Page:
Another aspect of its January growth might be that the 'Windows XP Mode' is available for Windows 7 -- you can have a complete Windows XP running within a virtual machine. A couple quick downloads and installs from Microsoft's site and you too can be running Windows XP within Windows 7.
I've got to disagree with you here...
Microsoft created its own problems with XP but that was because it didn't have the good sense to treat XP SP2 as a NEW RELEASE, not a free upgrade. Windows XP was released in 2001 and by 2007 it was time to retire it.
Windows Vista suffered from all of the same problems that Windows 2000 did:
- A NEW untested kernel -- new APIs which most ISVs simply ignored
- Sluggish performance -- reliability was more important than performance
- Excessively slow adoption rates
- OEMs who were uninterested in updating their drivers
- As demonstrated by all modern Windows applications, properly written XP code worked fine under Vista -- but in 2006, many, many XP titles were not written to Microsoft APIs and Microsoft got blamed for this
- To make matters worse, Microsoft set unrealistic expectations for Window Vista (actually Windows 7 runs better with 512MB of RAM than Vista did. (In fact, it runs better than XP does with 512MB of RAM)
- Like Windows 7, Vista needs 2GB of RAM to run well. XP-SP3 needs 1GB to run well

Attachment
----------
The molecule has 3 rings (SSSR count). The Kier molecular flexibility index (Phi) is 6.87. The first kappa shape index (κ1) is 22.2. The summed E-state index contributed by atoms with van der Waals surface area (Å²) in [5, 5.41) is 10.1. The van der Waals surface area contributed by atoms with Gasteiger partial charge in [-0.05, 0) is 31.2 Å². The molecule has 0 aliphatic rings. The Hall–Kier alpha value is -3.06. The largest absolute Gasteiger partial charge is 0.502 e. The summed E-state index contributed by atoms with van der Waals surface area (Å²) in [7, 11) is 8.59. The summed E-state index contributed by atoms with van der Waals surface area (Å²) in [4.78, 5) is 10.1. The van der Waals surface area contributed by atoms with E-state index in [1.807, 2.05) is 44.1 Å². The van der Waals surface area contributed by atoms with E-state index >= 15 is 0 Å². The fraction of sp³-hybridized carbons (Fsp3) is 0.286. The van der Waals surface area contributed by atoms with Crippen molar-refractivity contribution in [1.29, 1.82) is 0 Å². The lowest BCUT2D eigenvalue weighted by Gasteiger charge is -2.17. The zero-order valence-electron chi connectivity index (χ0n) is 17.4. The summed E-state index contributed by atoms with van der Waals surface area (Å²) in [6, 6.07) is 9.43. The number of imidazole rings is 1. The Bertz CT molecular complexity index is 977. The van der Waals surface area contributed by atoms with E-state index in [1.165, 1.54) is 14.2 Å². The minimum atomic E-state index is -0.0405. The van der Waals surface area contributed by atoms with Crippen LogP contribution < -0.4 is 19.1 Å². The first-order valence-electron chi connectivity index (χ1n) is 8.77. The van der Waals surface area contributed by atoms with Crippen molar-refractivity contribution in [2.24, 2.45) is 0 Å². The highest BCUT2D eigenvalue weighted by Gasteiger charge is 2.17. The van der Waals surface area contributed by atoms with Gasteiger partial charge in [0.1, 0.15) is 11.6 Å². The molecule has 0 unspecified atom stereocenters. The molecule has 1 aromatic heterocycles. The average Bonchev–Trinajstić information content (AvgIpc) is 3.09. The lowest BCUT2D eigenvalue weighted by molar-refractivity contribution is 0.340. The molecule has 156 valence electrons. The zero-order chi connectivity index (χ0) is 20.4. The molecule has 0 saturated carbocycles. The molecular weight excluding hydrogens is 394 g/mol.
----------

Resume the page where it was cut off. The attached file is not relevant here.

There is no doubt that Microsoft screwed up the Vista launch in any ways but Microsoft has since extended XP support twice. By the spring of 2014, when support ends, Windows XP will be a 13-year-old operating system. Frankly, I don't believe there is a netbook maker still shipping their devices with XP (at least not outside the third world).
When Windows 7 shipped in 2009, responsible IT departments had already begun evaluating Windows VISTA and began in earnest to evaluate Windows 7 to migrate to it. They will have had SEVEN YEARS (from 2007, when Vista shipped -- introducing the NT 6.x kernel -- to evaluated the next generation Windows operating system. That is enough time for any RESPONSIBLE IT professional so NO, I DO NOT THINK formal support should be extended YET AGAIN!
You've quoted the study that says that XP usage is up (by a VERY SMALL margin). I would bet that most of that 'increased usage of Windows XP' is from users still running on hardware from 2000 or earlier who are moving from Windows 95/98/se/Me who simply have no other choice because XP is the only OS left which will run on such lame hardware.
Should Microsoft be expected to support XP as long as there is a living soul who still uses it? (After all, lack of OEM hardware support left Vista looking at lot worse than it really was.)
Every OEM must decide what it can and cannot afford to do to support legacy customers. For instance, it would be less expensive to buy a new computer than to repair a computer built in 2000. Why put a lame 2001 operating system on it? That's just foolishness.
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